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vadia are comprehended the provinces situated between the sea, on the east, south, and west, and Macedonia and Albania on the north; that is to say Acarnania, AEtolia, Phocsi, Boeotia, Thessaly, and Attica. There are few remains of the multitude of cities which once filled this country, and its Polo is perhaps not more than one-tenth of what it was in ancient times, The mountains on the side of Albania afford a covert for some warlike tribes, whose chief occupation is robbing, and who attack, one another, when they are not engaged with the neighbouring nations; the presence of the Turks, too, has been sufficient to depopulate these once flourishing provinces. The soil still continues fertile, and the traveller is charmed with the luxuriant pasturage of the plains, the thick forests of the mountains, the fruitful fields and plantations of the valleys, the delightful orc round the towns, the fisheries of the coast, and the cultivation of the silkworm, the vine, and the olive, all flourishing under a climate remarkable for its mildness. The richest, most prosperous, and best peopled, province of ancient Greece is Attica; but it has lost all the advantages, which human genius and industry had conferred upon it; nothing now remains but a serene sky, a fine climate, and a soil suited to every species of culture; yet badly tilled, it exhibits in some places a naked sterility, producing only degenerated vegetables. The population had been in 1820 reduced to 25,000 souls, including Greeks, Turks, and Albanians; among the two latter foreign nations, the Greeks themselves seem like foreigners; bowed down under the degrading yoke of these barbarians, the Greek of Attica has none of the airy vivacity of the ancient Athenian, who could bear neither slavery nor liberty, and in whom the love of glory ...? a taste for the fine arts incessantly gave birth to the most lively emotions. Deprived of their cities, their industry, and their commerce, the inhabitants have been reduced to a rustic and pastoral life; in winter these wandering shepherds descend from the mountains of Thessaly, to find under a softer climate pasturage for their large flocks of goats and sheep. The former of these animals are more numerous in these provinces than the latter, and almost equally serviceable; of their hair are manufactured sacks and large carpets; their milk, either by itself, or mixed with that of the cow, makes good cheese, and their skins, converted into bottles, serve for the transportation of the wine, oil, and honey, of the province; and, being afterwards tanned, are made into shoes for the people. . Five shepherds are counted sufficient for a flock of 1000, and, when the vintage is over, they bring their flocks into the vineyards, to feed on the vine leaves. The people of Attica still excel in the art of dyeing wool and cotton; they dye blue with indigo, yellow with Avignon berries, and red with the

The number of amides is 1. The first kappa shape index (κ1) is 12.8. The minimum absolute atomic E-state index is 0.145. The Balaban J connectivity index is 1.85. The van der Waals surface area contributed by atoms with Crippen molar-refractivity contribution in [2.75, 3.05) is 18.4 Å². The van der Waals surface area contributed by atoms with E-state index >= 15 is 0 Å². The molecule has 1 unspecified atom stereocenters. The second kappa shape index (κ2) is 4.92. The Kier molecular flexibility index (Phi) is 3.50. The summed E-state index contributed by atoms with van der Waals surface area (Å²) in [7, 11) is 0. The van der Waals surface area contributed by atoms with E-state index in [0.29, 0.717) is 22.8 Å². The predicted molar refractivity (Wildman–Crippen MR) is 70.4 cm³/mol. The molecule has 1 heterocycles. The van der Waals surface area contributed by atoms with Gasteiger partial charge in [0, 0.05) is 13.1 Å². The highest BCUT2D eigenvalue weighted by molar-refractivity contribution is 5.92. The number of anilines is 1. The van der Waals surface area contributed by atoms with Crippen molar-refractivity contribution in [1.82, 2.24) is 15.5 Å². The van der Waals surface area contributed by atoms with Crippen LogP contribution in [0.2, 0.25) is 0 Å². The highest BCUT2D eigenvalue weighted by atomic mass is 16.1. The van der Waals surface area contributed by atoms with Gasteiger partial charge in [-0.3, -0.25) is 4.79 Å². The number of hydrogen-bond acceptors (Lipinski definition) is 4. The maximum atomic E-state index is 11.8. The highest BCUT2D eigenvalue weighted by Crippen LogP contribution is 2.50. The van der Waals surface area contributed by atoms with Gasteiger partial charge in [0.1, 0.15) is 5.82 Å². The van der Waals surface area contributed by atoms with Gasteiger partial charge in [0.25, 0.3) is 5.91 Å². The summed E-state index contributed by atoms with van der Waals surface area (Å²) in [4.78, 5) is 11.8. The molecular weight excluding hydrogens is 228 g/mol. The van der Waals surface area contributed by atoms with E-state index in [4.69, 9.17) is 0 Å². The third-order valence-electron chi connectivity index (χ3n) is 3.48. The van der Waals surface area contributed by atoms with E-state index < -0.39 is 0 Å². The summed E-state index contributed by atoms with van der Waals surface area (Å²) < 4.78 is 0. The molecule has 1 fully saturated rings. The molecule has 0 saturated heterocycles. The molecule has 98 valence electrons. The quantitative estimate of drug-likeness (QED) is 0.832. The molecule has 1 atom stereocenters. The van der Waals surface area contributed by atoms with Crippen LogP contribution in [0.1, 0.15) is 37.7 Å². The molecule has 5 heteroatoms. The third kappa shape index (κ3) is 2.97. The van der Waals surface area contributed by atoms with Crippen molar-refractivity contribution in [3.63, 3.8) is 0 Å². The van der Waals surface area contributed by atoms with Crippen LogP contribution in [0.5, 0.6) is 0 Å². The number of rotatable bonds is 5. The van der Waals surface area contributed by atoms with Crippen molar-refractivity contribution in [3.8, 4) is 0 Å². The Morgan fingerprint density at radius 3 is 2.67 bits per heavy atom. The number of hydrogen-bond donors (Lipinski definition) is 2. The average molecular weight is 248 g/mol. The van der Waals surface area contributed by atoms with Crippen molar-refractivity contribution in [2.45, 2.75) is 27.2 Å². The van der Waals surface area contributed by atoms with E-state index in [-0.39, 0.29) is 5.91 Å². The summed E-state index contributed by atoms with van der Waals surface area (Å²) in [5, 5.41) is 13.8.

chrysoxylon or wood of the rhus-cotinus, which, growing on the mountains in the neighbourhood of Marathon, and Pendeli, is gathered by the Albanians, who sell it to the dyers. The country yields great quantities of good madder, and a little cochineal is gathered on mount Cacha, but not used in dyeing. The wine, anciently much esteemed, is very bitter, weak, and saturated with resin; the honey of mount Hymettus, once so celebrated, Clarke assures us, has now the effect of a medicine, so that it is dangerous to take much of it. The poor Caloyers, who inhabit this barren mountain, are obliged to deliver the honey which they gather to the bishop of Athens, to whom the revenues of their convent belong. Wood is in general very scarce in Attica, and in some places they have no other fuel than brambles; there are very few mulberry trees, and the quantity of silk produced is very small; it is, however, fine and entirely white. Everything seems to have degenerated on this classical soil, not through the fault of nature, but of man. The oil, of which they make 20,000 large measures a-year, furnishes occupation during the winter to a great number of workmen; many of whom themselves possess a house with a little vineyard, some olive plants, and a few hives of bees, on which they subsist, while taking care of the olive plantations of the oikokuroi, or richer proprietors. The latter also let out little farms, with a cottage and some arable land, to the poor, furnishing them with grain for seed and cattle, and receiving at the harvest two-thirds of the produce, after a tenth has been reserved for the voivode or Turkish governor. In the plain of Athens a great quantity of barley is cultivated; it is sown in October or November: in the month of May they drive horses and asses into the fields, tying them to posts, that they may eat the barley; and removing the posts when they have sufficiently fed upon and manured the land around them. A plough of the simplest construction is then used in preparing the ground for the sowing of cotton, which immediately commences. Instead of a harrow, they employ a process, which is also evidently derived from the early times of Greece; a laborer standing upright on a plank laid upon the ground, which is drawn by oxen over i. furrows in order to close them. The cotton harvest commences in the month of September, and when it is finished the barley sowing commences; so that the earth never rests, but, after a long series of ages, still yields its fruits without relaxation or abatement. When they thresh their corn, they bring it out into a court, the floor of which is either paved or made of closely beaten or smooth earth; in the neighbourhood of Athens the ground is sufficiently hard without beating; in the midst of this area they fix a post, to which they fasten with a cord one or more horses, making them turn round in a circle; the cord winding round the post, is continually shortening and bringing the horses to the centre; they then make them turn the contrary way, till the cord is completely unrolled; the workmen in the mean time are constantly throwing in the corn under the animals' feet. When the grain is winnowed, it is laid up in heaps, and befors the year 1821 the Turkish aga used to come and put his seal upon them, and it was unlawful to remove the least portion, until the tithe had been taken. Besides this tithe there was a tax upon vineyards, another upon wine, another on exports, and lastly a karatch or capitation tax: when the harvest is finished in Attica the laborers go with their mares into Boeotia, where the season is later on account of the mountains and lakes. In Attica the native Greeks have by degrees given place to the Albanians, or intermingled with the foreigners who had possession of the country in the middle ages, such as the Arragonese, the French, the Venetians, and the Genoese; it would therefore be very difficult to find any trace of the ancient Athenians or Eleusinians. The language and manners of the nation, however, still predominate, and have resisted even the barbarous oppression of the Turks. The Piraeus, formerly the celebrated port of Athens, exhibits few and very imperfect remains of the fine monuments of art with which it was once adorned: it now consists only of a convent, a custom-house, a few warehouses, and four anchoring places. The commerce of Attica, now furnishes only some fruits, oils, and cotton, for exportation. A plain and a few hills separate it from Athens, the citadel of which first strikes the eye of the traveller on his approach: on the road there are some fragments of tombs; and traces of the wall, which joined the city to the port, are still visible. In the neighbourhood of the port extends a bank of rocks scarcely ele.# above the soil, and on putting aside the bushes there is to be seen a line of pits cut in the rocks, and covered with flat stones; this was the ancient necropolis or burying-place; these graves are filled with fine mould, at the bottom of which lie the remains of the Athenians or Piraeans of ancient times. Burnt bones of black sheep sacrificed to the dead are also found, as well as paterae and other things connected with the profession of the deceased : one plate of bronze bears the name of a judge, in another tomb there is a mask of baked earth, in another the figure of a philosopher sitting, and in others painted vases, &c. Athens is irregularly intersected and surrounded by a rampart rudely elevated, and its present gates do not answer to the situations of the ancient ones; that of the Lions is the most imposing in its appearance. What remains of the ancient monuments is rather to be sought for without the city, the country parts being less subject to change, and in the city the ruins of antiquity serving mostly for the construction of new buildings. Formerly Athens extended all round the Acropolis, which is now isolated and on the outside of the city, which now does not occupy, perhaps, more than a fourth part of its former site. The bazaar or market place occupies a large space of ground, formerly perhaps the Ceramicus of the ancients; and a mosque, thought to be founded on the ruins of the Pantheon, stands in the midst of the square; another is supposed to be erected on the foundations of the temple of the Uranian Venus; and in front